British Library help for researchers: Privy Council appeal cases

Follow the link for various primary sources for research on the Privy Council and the disputes decided within the scope of its judicial function and varied colonial and domestic jurisdictions.

Pioneers of Qualitative Research

British social research experienced an unprecedented flowering from the 1940s to the 1970s. This enabled many researchers to carry out their research on a scale and with a methodological diversity which could not easily be repeated today. This website highlights the pioneers who did this research alongside in-depth life story interviews which explain the context of the research – personal, social and intellectual.

Rule of Law Treasures at the British Museum: A mini virtual tour

Constructed by Amanda Perry-Kessaris, this virtual tour visits five objects at the British Musuem exploring the theme of the 'Rule of law'. The tour is based upon the British Museum–BBC History of the World in 100 Objects project.

Ten years of the Old Bailey Online

The AHRC Old Bailey Online project contains a searchable archive of the trials from 1674 to 1913.

British Library recordings of Rivonia Trial

The British Library has recordings from the Rivonia Trial of Nelson Mandela and an interview with Joel Joffe (Mandela’s defence lawyer) in its recorded sound collections.


In His Own Voice: H L A Hart in conversation with David Sugarman

Oxford University Press has digitalised the audio version of Professor David Sugarman’s (Lancaster University Law School) interview with H L A Hart of 1988 and posted it on the web as part of the 50th anniversary celebrations marking the publication of Hart’s The Concept of Law and a new 3rd (2012) edition. Follow the link to access the interview, and a blog about the interview.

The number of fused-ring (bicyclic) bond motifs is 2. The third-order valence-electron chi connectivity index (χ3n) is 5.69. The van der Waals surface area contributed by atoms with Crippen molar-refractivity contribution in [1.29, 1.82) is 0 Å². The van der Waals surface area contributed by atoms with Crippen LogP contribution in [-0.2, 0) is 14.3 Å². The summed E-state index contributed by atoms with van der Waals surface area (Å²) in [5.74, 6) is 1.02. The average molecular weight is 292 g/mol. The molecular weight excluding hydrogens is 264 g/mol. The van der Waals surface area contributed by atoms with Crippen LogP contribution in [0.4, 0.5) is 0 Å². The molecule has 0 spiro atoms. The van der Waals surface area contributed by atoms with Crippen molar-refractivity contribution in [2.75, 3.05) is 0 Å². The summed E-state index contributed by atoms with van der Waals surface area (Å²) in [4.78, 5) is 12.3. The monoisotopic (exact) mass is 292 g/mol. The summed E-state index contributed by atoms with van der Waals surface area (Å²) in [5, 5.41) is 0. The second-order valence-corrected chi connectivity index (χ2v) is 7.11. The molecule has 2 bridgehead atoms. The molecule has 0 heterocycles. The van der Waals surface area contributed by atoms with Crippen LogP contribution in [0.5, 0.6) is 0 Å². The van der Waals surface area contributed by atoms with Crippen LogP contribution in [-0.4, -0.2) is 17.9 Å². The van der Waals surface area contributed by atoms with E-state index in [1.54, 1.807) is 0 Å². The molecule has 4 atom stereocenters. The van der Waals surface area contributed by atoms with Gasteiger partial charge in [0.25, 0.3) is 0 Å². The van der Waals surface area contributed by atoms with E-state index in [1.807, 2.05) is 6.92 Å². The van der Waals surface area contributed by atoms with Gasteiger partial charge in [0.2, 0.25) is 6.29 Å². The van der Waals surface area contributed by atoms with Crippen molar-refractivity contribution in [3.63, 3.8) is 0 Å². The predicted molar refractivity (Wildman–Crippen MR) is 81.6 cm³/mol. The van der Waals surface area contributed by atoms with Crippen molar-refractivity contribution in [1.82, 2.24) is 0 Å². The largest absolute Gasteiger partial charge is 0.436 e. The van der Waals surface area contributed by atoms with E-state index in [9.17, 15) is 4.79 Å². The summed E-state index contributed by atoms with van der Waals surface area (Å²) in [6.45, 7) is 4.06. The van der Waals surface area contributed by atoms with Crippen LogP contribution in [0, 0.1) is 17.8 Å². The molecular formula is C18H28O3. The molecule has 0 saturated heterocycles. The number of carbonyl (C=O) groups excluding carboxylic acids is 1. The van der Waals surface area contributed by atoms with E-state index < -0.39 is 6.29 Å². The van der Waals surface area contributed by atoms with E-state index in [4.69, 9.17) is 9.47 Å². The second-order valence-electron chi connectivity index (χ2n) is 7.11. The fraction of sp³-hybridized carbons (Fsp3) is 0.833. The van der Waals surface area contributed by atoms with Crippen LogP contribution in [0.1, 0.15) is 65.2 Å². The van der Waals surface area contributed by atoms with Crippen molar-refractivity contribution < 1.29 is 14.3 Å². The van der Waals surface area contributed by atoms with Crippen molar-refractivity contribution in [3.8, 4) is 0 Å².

National Centre for Research Methods

The National Centre for Research Methods (NCRM) has made available intro-level 'What is?' audio slideshows from the Fifth ESRC Research Methods Festival. Subjects include: 'What are qualitative research ethics?' and 'What are cohort studies'? Visit the website to view the videos.

International Investment Arbitration and Public Policy

This new open access, non-commercial website offers: access to a database of investment treaty cases; an indication of the policy areas to which cases appear to relate; the appointment records of individual arbitrators; other information and commentary on the system.

British Library for Development Studies

Law and development regulation and policy literature newly online at BLDS Digital Library via creative commons.

The National Archive

The National archive crimes, courts and convicts collection is now available.

Statistics on recent public disorder published

Please see Justice website for details.

 New resource from the British Library: World Newsreels online

The British Library has announced that hundreds of hours of world newsreels from 1929–1966 have been added to the Electronic Resources pages. They can be accessed via this link.



Network for Early Career Researchers in the Criminal Justice Voluntary Sector: open for applications

Applications are invited from early career researchers to join this new network, run by Dr Philippa Tomczak, Sheffield University, and funded by a British Academy Rising Star Engagement Award. Please see flyer for details. Closing date for applications: 3 April 2017.

 Judicial Images Network: Invitation to join

The Judical Images Network is a new initiative supported by the Arts and Humanities Research Council. The aim of the project is to promote dialogue, understanding, future research and collaboration amongst stakeholders about the production, management and consumption of judicial images. Please see invitation for details and visit the website. A series of events is also planned.